by Donna Ann Harris, CMSM
The National Main Street Conference will be held in Detroit, MI this year and there is plenty to learn from the towns that will be welcoming us from Michigan Main Street, Main Street Oakland County, and the hundreds of others that will join us in the Motor City. The thousand or more Main Street volunteers, vendors, executive directors/managers, consultants, speakers, state program coordinators and the National Main Street Center Board and staff will all be in Detroit to network, schmooze, and to swap stories.
Whether you are a new manager or an “old timer,” the conference is a great opportunity to learn from your peers and just remind yourself that “you are not alone” in your local downtown revitalization efforts. Everyone that attends the conference, year in and year out, says that it is an uplifting and inspiring experience because of the stories told during conference sessions, in the hallways, at Big Bash, the Opening Reception, or with peers at a neighboring watering hole. The best thing about the conference is that you are surrounded by people who do exactly what you do–perhaps in another state or region of the country–but everyone shares similar frustrations, joys and determination to make their downtown better.
We’ve compiled some tips to make the most of networking during the conference. We focus on making contacts and getting to know new people who might provide insights and ideas that you can use when you return home.
1. Identify who you want to chat with in advance
Sign up and “like” the National Main Streets Conference on Facebook. You will get all the important information in your Facebook newsfeed.
Check the conference website for registration information, tour availability and other updates.
This year, the conference will have an official app. The app will contain session details and locations, photos, sponsors, maps and schedules, event twitter feeds, and lists of things to do in Detroit. QR codes will be available on signs and printed materials at the conference to download and use the app. It will also be posted on the National Main Streets Conference website closer to the date of the event.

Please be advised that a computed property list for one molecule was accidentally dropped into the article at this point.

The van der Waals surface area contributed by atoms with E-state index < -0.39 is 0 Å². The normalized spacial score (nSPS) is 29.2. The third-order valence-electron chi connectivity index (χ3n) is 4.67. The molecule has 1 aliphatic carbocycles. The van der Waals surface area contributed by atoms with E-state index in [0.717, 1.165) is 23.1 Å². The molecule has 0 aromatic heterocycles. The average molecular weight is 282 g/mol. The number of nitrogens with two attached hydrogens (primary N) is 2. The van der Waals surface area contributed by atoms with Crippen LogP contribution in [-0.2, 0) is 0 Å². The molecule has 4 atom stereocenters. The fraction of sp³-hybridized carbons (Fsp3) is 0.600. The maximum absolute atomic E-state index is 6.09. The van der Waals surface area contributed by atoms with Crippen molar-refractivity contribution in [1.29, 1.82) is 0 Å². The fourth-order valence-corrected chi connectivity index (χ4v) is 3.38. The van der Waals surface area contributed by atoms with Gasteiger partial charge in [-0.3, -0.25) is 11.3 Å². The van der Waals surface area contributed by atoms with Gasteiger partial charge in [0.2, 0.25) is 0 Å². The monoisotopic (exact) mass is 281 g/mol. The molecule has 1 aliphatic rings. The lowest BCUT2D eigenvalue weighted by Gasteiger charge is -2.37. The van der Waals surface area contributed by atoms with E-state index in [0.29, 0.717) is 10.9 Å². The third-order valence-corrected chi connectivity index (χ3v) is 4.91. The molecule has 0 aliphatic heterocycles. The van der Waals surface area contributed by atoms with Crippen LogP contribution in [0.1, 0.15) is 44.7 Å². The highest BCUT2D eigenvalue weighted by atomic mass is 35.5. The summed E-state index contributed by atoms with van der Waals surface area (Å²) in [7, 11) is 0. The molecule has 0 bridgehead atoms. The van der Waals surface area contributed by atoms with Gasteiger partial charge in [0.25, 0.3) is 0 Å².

Scan the Facebook posts regularly to find anything of interest before you arrive. Perhaps someone comments on an issue or idea that is similar to one you are struggling with right now. Find their contact info and ask to set a brief time to connect at the conference. For registered attendees, there will be a list of others attending. Go through the attendee list and circle people you specifically want to meet when you arrive. List these people on a card or on a reminder page of your smart phone, so you don’t forget who you want to deliberately “run into.”
2. Bring lots of business cards
You will need to bring a large stack of business cards to the conference. It is common practice to write notes to yourself on cards you receive so that you remember what you talked about, as this information might be handy in the future. Consider bringing a good handful of your best promotional pieces to show and share with others.
3. Networking strategy for the Opening Reception
Use the opening reception to reconnect with old friends, but make sure you meet at least and handful of new people, and exchange business cards. The opening reception is a good time to seek out specific people you want to meet, as it is the one of the few times during the conference that everyone is in one place.
4. Come early to the Opening Plenary Session
Another time when everyone is together is at the Opening Plenary Session, where you generally sit with your state delegation. It is a good idea to come early and scout out the people you want to meet, or make arrangements to meet and sit together during this inspiring session. Cheer on the Great American Main Street Award winners, and make plans for lunch with a new friend.